"Walk as well as ever you did."

"Now I'm out of bed, I don't think I shall go back again to it."

"Would not, if I was your honour."

"And after so much exercise, I really fancy I've a sort of an appetite."

"Like a beefsteak?"

"Nothing better."

"Pint of wine?"

"Why that would be too much--eh?"

"Not it."

"Go, then, my good Bunting; go and make haste--stop, I say that d--d fellow--" "Good sign to swear," interrupted the Corporal; "swore twice within last five minutes--famous symptom!"

"Do you choose to hear me? That d--d fellow, Fillgrave, is coming back in an hour to bleed me: do you mount guard--refuse to let him in--pay him his bill--you have the money. And harkye, don't be rude to the rascal."

"Rude, your honour! not I--been in the Forty-second--knows discipline--only rude to the privates!"

The Corporal, having seen his master conduct himself respectably toward the viands with which he supplied him--having set his room to rights, brought him the candles, borrowed him a book, and left him for the present in extremely good spirits, and prepared for the flight of the morrow; the Corporal, I say, now lighting his pipe, stationed himself at the door of the inn, and waited for Mr. Pertinax Fillgrave. Presently the Doctor, who was a little thin man, came bustling across the street, and was about, with a familiar "Good evening," to pass by the Corporal, when that worthy, dropping his pipe, said respectfully, "Beg pardon, Sir--want to speak to you--a little favour. Will your honour walk in the back-parlour?"

"Oh! another patient," thought the Doctor; "these soldiers are careless fellows--often get into scrapes. Yes, friend, I'm at your service."

The Corporal showed the man of phials into the back-parlour, and, hemming thrice, looked sheepish, as if in doubt how to begin. It was the Doctor's business to encourage the bashful.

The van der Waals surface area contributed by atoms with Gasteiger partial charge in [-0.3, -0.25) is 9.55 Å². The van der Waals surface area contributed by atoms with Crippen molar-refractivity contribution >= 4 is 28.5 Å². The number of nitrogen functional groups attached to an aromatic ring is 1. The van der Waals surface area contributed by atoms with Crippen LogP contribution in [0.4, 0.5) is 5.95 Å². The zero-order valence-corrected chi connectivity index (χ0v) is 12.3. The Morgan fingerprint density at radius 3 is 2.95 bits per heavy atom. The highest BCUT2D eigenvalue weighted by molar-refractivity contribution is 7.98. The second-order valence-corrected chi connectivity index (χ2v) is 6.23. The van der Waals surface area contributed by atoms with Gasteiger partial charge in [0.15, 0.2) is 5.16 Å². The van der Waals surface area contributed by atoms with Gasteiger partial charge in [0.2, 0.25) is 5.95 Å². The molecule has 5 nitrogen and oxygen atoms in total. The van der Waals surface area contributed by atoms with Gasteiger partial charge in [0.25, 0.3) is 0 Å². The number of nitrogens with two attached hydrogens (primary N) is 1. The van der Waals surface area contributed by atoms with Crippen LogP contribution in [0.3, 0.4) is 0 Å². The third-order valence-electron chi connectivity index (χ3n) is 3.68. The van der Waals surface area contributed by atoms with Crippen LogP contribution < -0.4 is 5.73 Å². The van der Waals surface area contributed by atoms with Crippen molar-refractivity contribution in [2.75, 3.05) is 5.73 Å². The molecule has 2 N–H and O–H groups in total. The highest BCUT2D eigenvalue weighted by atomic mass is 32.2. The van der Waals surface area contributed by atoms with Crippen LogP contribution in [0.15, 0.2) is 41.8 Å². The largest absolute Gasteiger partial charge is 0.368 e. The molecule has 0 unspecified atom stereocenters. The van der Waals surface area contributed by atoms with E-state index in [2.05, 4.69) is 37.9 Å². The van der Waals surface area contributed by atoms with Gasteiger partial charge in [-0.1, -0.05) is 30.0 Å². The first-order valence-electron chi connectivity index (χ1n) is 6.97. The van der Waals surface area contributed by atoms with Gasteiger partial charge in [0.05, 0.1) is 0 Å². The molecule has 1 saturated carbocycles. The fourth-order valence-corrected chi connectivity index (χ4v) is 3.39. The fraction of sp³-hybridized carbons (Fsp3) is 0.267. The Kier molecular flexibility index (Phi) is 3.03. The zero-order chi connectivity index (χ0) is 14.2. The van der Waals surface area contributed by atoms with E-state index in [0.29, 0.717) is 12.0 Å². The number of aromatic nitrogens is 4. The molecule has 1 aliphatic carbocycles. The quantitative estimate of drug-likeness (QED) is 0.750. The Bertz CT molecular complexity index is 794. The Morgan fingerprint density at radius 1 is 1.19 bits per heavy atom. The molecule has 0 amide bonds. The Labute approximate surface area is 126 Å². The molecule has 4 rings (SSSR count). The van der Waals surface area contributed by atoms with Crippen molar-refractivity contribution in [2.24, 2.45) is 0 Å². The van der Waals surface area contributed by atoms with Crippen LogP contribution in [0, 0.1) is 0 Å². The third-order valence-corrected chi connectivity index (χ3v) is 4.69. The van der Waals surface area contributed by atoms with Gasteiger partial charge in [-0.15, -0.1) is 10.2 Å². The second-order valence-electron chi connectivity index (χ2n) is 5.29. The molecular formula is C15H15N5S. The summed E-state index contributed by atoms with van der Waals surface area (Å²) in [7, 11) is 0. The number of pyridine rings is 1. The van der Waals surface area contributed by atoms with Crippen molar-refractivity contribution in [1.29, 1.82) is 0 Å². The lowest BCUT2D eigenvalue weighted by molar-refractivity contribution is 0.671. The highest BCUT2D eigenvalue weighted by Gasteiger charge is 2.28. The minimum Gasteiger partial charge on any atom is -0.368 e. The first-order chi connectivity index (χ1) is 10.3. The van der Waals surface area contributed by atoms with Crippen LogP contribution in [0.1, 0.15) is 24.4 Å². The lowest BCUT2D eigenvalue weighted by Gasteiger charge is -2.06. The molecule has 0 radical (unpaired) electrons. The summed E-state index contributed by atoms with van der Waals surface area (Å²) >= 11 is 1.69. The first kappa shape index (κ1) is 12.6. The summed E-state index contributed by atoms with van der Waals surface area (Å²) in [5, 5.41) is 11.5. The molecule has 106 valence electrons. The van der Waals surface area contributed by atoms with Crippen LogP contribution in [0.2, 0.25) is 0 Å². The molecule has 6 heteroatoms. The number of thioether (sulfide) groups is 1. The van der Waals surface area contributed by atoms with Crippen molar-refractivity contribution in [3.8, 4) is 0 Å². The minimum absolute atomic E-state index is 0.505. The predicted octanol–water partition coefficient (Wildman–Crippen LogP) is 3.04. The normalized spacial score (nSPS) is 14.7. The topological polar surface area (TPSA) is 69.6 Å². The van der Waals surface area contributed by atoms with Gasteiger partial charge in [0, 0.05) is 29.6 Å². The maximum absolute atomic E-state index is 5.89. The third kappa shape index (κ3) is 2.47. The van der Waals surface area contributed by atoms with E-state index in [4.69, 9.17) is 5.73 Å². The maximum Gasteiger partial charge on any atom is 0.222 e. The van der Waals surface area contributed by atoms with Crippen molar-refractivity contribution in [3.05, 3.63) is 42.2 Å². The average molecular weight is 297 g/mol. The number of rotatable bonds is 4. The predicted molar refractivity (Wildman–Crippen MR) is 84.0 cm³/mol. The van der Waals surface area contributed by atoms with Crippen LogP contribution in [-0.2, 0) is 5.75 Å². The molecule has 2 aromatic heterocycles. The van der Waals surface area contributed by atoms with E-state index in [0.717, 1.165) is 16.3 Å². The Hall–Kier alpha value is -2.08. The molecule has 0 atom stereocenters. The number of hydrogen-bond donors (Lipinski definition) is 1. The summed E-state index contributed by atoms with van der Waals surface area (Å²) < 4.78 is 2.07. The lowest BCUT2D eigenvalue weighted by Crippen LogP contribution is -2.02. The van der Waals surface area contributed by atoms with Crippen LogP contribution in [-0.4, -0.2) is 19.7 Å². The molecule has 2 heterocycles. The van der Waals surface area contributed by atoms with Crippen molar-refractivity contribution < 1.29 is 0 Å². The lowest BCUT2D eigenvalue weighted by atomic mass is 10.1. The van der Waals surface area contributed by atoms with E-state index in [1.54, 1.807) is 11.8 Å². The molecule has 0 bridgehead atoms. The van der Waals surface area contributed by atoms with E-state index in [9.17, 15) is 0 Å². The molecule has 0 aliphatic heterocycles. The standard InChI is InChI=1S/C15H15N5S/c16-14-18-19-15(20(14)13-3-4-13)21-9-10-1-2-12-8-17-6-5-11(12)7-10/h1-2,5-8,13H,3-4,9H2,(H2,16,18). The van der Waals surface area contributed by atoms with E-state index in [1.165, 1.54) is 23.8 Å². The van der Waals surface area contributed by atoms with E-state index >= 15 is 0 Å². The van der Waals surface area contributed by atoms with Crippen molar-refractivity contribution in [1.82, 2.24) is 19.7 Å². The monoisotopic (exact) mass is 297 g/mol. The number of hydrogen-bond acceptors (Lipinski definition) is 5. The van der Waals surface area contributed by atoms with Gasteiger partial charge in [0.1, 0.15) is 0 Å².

"Well, my good man," said he, brushing off, with the arm of his coat, some dust that had settled on his inexpressibles, "so you want to consult me?"

"Indeed, your honour, I do; but--feel a little awkward in doing so--a stranger and all."

"Pooh!--medical men are never strangers. I am the friend of every man who requires my assistance."

"Augh!--and I do require your honour's assistance very sadly."

"Well--well--speak out. Any thing of long standing?"

"Why, only since we have been here, Sir."

"Oh, that's all! Well."

"Your honour's so good--that--won't scruple in telling you all. You sees as how we were robbed--master at least was--had some little in my pockets--but we poor servants are never too rich. You seems such a kind gentleman--so attentive to master--though you must have felt how disinterested it was to 'tend a man what had been robbed--that I have no hesitation in making bold to ask you to lend us a few guineas, just to help us out with the bill here,--bother!"

"Fellow!" said the Doctor, rising, "I don't know what you mean; but I'd have you to learn that I am not to be cheated out of my time and property. I shall insist upon being paid my bill instantly, before I dress your master's wound once more."

"Augh!" said the Corporal, who was delighted to find the Doctor come so immediately into the snare;--"won't be so cruel surely,--why, you'll leave us without a shiner to pay my host here."

"Nonsense!--Your master, if he's a gentleman, can write home for money."

"Ah, Sir, all very well to say so;--but, between you and me and the bed-post--young master's quarrelled with old master--old master won't give him a rap,--so I'm sure, since your honour's a friend to every man who requires your assistance--noble saying, Sir!--you won't refuse us a few guineas;--and as for your bill--why--" "Sir, you're an impudent vagabond!" cried the Doctor, as red as a rose-draught, and flinging out of the room; "and I warn you, that I shall bring in my bill, and expect to be paid within ten minutes."

The Doctor waited for no answer--he hurried home, scratched off his account, and flew back with it in as much haste as if his patient had been a month longer under his care, and was consequently on the brink of that happier world, where, since the inhabitants are immortal, it is very evident that doctors, as being useless, are never admitted.

The Corporal met him as before.

"There, Sir," cried the Doctor, breathlessly, and then putting his arms akimbo, "take that to your master, and desire him to pay me instantly."

"Augh! and shall do no such thing."

"You won't?"

"No, for shall pay you myself. Where's your wee stamp--eh?"

And with great composure the Corporal drew out a well-filled purse, and discharged the bill. The Doctor was so thunderstricken, that he pocketed the money without uttering a word. He consoled himself, however, with the belief that Walter, whom he had tamed into a becoming hypochondria, would be sure to send for him the next morning. Alas, for mortal expectations!--the next morning Walter was once more on the road.